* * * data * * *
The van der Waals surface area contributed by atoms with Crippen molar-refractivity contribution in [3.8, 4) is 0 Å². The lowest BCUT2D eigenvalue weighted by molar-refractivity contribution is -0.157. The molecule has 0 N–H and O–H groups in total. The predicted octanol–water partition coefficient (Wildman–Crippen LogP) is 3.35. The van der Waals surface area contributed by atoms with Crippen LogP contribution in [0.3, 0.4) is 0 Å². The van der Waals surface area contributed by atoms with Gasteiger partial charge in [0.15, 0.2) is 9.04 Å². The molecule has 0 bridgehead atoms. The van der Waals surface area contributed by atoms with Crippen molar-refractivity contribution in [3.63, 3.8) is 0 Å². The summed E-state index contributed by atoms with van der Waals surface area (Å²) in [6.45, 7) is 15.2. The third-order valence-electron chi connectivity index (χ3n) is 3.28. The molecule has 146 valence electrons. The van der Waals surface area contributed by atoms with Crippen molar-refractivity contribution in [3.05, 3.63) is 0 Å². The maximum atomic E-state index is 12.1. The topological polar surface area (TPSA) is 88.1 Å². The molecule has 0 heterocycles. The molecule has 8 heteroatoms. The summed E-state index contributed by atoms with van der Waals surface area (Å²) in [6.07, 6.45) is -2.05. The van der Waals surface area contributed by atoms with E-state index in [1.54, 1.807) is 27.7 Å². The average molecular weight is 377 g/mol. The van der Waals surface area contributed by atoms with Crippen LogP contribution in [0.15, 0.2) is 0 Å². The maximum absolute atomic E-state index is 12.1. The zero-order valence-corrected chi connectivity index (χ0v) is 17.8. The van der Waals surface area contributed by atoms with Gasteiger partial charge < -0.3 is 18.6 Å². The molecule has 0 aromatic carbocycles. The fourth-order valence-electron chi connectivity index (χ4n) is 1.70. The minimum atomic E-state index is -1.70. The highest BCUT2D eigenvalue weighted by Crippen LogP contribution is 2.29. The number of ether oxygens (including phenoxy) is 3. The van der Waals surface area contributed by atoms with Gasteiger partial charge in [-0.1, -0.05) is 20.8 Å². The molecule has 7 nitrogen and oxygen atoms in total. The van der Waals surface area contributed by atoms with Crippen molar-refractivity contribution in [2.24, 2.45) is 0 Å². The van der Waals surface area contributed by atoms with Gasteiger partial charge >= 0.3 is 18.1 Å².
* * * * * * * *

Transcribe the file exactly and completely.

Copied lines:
The van der Waals surface area contributed by atoms with Crippen molar-refractivity contribution in [3.8, 4) is 0 Å². The lowest BCUT2D eigenvalue weighted by molar-refractivity contribution is -0.157. The molecule has 0 N–H and O–H groups in total. The predicted octanol–water partition coefficient (Wildman–Crippen LogP) is 3.35. The van der Waals surface area contributed by atoms with Crippen LogP contribution in [0.3, 0.4) is 0 Å². The van der Waals surface area contributed by atoms with Gasteiger partial charge in [0.15, 0.2) is 9.04 Å². The molecule has 0 bridgehead atoms. The van der Waals surface area contributed by atoms with Crippen molar-refractivity contribution in [3.63, 3.8) is 0 Å². The summed E-state index contributed by atoms with van der Waals surface area (Å²) in [6.45, 7) is 15.2. The third-order valence-electron chi connectivity index (χ3n) is 3.28. The molecule has 146 valence electrons. The van der Waals surface area contributed by atoms with Crippen molar-refractivity contribution in [3.05, 3.63) is 0 Å². The maximum atomic E-state index is 12.1. The topological polar surface area (TPSA) is 88.1 Å². The molecule has 0 heterocycles. The molecule has 8 heteroatoms. The summed E-state index contributed by atoms with van der Waals surface area (Å²) in [6.07, 6.45) is -2.05. The van der Waals surface area contributed by atoms with E-state index in [1.54, 1.807) is 27.7 Å². The average molecular weight is 377 g/mol. The van der Waals surface area contributed by atoms with Crippen LogP contribution in [0.15, 0.2) is 0 Å². The maximum absolute atomic E-state index is 12.1. The zero-order valence-corrected chi connectivity index (χ0v) is 17.8. The van der Waals surface area contributed by atoms with Gasteiger partial charge < -0.3 is 18.6 Å². The molecule has 0 aromatic carbocycles. The fourth-order valence-electron chi connectivity index (χ4n) is 1.70. The minimum atomic E-state index is -1.70. The highest BCUT2D eigenvalue weighted by Crippen LogP contribution is 2.29. The number of ether oxygens (including phenoxy) is 3. The van der Waals surface area contributed by atoms with Gasteiger partial charge in [-0.1, -0.05) is 20.8 Å². The molecule has 7 nitrogen and oxygen atoms in total. The van der Waals surface area contributed by atoms with Crippen molar-refractivity contribution in [2.24, 2.45) is 0 Å². The van der Waals surface area contributed by atoms with Gasteiger partial charge >= 0.3 is 18.1 Å².